Oral Language: planning for explicit instruction using relevant and authentic experiences

Wednesday, 15 July 2015 at 11:50 am

Teacher reading big book with two children.
Oral language teaching opportunities are abundant in the classroom.

Education should develop children’s capacities to become effective communicators, to understand the ideas of others and to communicate ideas in a meaningful way. Developing proficiency across speaking, listening, reading and writing is central to every child’s educational journey and begins with a child’s earliest school experiences.

All children arrive at Prep with different experiences and understandings about language and literacy, acquired in their early years. Some children arrive ready to begin formal reading instruction; others require more rigorous and focused attention to aspects of oral language and pre-reading skills, in order to make a smooth transition into literacy.

To determine a starting point for each child, teachers gather formative data, diagnostic data, or both, early in the school year. These data should be recorded, analysed and used to inform appropriate teaching-learning episodes. Aligning learning goals with children’s interests and experiences ensures instruction is meaningful and relevant to the child.

What types of learning experiences may be required?

Teachers understand a strong foundation in oral language assists most children to transition more smoothly into print. Specific data relating to phonological knowledge, vocabulary, grammar, expressive and receptive language skills and book knowledge, assists teachers to plan for meaningful interactions which consolidate existing skills and develop the skills and knowledge a child needs to become literate.

Whole class instruction begins early, as does differentiation and individualised programming. Focussed oral language instruction may involve reading and revisiting focus picture books to:

  • extend vocabulary
  • develop phonological knowledge, such as recognition and reproduction of rhyming words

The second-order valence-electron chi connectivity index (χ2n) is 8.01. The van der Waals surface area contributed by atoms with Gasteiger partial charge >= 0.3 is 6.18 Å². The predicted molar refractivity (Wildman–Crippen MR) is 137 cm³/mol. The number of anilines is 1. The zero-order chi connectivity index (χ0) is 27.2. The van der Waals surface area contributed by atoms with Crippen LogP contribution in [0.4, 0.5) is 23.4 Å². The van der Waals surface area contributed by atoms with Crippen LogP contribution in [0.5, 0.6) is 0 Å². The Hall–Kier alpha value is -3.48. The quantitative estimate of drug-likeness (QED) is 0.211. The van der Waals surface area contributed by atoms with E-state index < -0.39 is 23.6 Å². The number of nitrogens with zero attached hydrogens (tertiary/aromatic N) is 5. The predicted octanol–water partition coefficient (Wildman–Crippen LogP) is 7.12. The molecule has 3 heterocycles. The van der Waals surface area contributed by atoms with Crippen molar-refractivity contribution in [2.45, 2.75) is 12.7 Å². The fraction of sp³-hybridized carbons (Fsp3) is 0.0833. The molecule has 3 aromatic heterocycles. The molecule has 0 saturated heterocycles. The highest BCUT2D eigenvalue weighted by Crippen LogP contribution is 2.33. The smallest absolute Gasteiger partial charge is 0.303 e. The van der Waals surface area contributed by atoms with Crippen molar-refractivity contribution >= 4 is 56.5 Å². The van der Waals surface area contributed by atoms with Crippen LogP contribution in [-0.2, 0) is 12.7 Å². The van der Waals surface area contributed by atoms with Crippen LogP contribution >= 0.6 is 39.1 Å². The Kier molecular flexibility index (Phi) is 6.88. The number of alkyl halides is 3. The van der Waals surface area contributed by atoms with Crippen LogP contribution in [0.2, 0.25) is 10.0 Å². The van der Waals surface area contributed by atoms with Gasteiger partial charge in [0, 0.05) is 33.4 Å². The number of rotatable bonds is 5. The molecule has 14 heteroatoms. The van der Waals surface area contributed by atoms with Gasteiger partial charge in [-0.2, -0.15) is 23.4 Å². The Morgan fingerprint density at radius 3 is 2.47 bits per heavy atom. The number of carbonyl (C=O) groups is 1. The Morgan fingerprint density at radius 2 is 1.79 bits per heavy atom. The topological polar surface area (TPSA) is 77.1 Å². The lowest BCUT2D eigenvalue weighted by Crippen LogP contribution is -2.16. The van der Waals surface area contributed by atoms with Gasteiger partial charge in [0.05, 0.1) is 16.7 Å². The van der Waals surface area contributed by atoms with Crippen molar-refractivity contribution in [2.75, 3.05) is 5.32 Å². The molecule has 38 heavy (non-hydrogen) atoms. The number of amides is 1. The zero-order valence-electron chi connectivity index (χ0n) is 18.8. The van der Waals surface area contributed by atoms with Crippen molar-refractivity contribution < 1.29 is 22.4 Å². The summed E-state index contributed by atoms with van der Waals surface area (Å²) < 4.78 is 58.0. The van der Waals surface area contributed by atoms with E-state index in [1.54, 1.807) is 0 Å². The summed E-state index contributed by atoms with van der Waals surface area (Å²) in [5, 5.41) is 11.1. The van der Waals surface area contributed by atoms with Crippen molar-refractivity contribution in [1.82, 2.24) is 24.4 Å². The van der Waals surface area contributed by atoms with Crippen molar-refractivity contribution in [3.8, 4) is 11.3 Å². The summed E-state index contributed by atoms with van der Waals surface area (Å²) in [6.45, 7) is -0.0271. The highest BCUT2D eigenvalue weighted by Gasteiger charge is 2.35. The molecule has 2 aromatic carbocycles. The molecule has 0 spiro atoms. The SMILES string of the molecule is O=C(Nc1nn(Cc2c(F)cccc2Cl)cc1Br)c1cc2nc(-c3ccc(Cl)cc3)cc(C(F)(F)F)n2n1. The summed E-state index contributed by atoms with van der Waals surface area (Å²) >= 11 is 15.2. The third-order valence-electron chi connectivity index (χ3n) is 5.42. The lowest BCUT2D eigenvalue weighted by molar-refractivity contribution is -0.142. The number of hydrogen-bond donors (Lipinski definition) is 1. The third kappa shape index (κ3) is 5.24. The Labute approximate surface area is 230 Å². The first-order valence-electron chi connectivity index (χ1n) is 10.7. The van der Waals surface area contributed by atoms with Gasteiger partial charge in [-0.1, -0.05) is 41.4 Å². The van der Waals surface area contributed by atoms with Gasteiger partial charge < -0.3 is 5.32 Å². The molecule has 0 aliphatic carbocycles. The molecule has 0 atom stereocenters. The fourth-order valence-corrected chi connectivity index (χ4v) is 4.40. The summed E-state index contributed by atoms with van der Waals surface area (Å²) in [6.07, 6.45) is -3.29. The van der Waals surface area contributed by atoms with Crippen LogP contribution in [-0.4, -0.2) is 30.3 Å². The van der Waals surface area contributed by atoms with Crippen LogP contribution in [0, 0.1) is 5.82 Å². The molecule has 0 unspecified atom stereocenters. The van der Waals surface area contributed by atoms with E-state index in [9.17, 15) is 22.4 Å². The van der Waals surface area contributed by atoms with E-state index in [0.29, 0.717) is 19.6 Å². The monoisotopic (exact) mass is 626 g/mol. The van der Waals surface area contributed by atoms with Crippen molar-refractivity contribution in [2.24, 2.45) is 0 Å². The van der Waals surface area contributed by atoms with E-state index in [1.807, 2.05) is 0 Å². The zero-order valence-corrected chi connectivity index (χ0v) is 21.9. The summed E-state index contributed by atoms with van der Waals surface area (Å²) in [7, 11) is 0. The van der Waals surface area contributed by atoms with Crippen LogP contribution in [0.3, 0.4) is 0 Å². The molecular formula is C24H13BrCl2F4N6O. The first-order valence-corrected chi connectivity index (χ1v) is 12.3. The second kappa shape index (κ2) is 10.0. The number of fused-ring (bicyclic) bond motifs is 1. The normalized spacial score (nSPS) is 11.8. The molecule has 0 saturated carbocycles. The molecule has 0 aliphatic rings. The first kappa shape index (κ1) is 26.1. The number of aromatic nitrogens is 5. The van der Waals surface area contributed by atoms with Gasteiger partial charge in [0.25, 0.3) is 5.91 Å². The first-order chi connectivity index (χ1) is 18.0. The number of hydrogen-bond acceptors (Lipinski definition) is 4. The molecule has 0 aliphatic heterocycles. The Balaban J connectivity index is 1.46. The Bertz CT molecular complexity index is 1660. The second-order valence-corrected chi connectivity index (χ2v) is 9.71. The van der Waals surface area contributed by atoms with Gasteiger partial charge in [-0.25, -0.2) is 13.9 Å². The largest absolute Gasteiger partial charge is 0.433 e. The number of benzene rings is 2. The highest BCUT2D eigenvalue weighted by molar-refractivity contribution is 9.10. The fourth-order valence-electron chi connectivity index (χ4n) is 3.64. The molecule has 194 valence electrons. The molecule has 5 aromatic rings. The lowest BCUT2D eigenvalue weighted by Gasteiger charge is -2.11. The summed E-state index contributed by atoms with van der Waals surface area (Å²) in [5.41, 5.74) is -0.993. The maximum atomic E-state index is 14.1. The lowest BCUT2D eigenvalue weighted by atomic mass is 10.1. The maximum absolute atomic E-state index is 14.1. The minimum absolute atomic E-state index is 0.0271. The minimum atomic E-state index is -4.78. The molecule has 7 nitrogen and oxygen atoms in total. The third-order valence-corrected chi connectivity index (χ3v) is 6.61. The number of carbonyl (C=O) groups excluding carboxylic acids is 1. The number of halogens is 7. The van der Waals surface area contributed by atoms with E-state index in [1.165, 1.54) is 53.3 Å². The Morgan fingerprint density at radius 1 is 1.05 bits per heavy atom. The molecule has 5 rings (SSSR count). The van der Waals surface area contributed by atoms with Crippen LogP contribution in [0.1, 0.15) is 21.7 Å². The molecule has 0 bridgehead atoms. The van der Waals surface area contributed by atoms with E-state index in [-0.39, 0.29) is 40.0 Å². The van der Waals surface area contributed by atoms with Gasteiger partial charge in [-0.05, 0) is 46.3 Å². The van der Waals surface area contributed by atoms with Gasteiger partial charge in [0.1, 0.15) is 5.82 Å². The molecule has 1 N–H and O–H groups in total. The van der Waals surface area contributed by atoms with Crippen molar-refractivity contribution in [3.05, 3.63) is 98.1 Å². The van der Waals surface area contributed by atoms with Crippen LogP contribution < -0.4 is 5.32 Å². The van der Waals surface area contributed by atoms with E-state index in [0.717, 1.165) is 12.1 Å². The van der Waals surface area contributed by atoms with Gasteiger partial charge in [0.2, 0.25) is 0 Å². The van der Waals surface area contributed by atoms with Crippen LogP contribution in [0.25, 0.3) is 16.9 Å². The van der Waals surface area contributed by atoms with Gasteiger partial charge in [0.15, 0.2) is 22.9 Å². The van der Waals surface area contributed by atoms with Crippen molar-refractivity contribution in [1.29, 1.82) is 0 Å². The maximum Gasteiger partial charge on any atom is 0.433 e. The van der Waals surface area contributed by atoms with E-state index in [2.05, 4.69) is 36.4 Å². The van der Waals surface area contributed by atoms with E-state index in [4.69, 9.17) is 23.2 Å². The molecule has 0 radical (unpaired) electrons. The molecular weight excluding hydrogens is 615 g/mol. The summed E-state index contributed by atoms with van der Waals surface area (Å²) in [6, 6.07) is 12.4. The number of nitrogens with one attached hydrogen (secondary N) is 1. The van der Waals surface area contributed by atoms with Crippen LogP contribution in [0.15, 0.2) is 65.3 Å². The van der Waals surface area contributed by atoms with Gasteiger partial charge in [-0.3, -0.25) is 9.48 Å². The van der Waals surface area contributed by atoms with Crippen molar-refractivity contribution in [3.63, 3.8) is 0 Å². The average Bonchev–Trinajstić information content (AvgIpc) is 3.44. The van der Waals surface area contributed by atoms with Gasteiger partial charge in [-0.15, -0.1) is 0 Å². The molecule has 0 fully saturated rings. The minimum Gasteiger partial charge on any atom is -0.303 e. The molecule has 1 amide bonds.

• develop concepts of print
  • foster conversations
  • promote prediction and problem solving skills
  • build an appreciation and enjoyment of literature.

In focussed lessons, teachers may work with small groups of children to promote more active engagement and to target the specific needs of learners. Texts are chosen carefully around interest levels, content, language and text features.

In other instances, Home Corner may be the vehicle for language development. The adult may foster conversations with children during play, and when sharing may support these children to explain to others what they did in Home Corner today. If assisting this group of children to speak in sentences, the share session may conclude with each child sharing, “The most fun thing I did in home corner was … because …”

Language should be embedded across and within daily activities. Authentic interactions are the best vehicles for teaching. Experiences such as Show and Tell, for instance, are invaluable for developing oral language and authorial skills. Children are able to learn to create, or craft a text to deliver orally. Children learn to select a topic, sequence ideas, elaborate or add detail, include complex vocabulary and speak in sentences, as well as developing confidence and learning important communication skills such as eye contact, voice projection and use of non-verbal cues such as smiling and gesture.

How to highlight learning goals using Show and Tell:

Often the child’s Show and Tell is related to an item or object which provides an authentic opportunity for the child to learn to craft, or design a report. In most other instances, the child’s idea relates to something participated in, such as a game or sport, or the visiting of a special place, such as a zoo. This provides an authentic opportunity to learn to craft a recount.

The frequency of Show and Tell provides an ongoing vehicle for children to practice across the year. If the teacher enthusiastically highlights something important, children will often try to demonstrate or apply this.

For example, the teacher may highlight some specific vocabulary choices made by a child. After the child concludes his Show and Tell, the teacher may provide explicit feedback to teach all children about the importance of complex vocabulary, including topic words.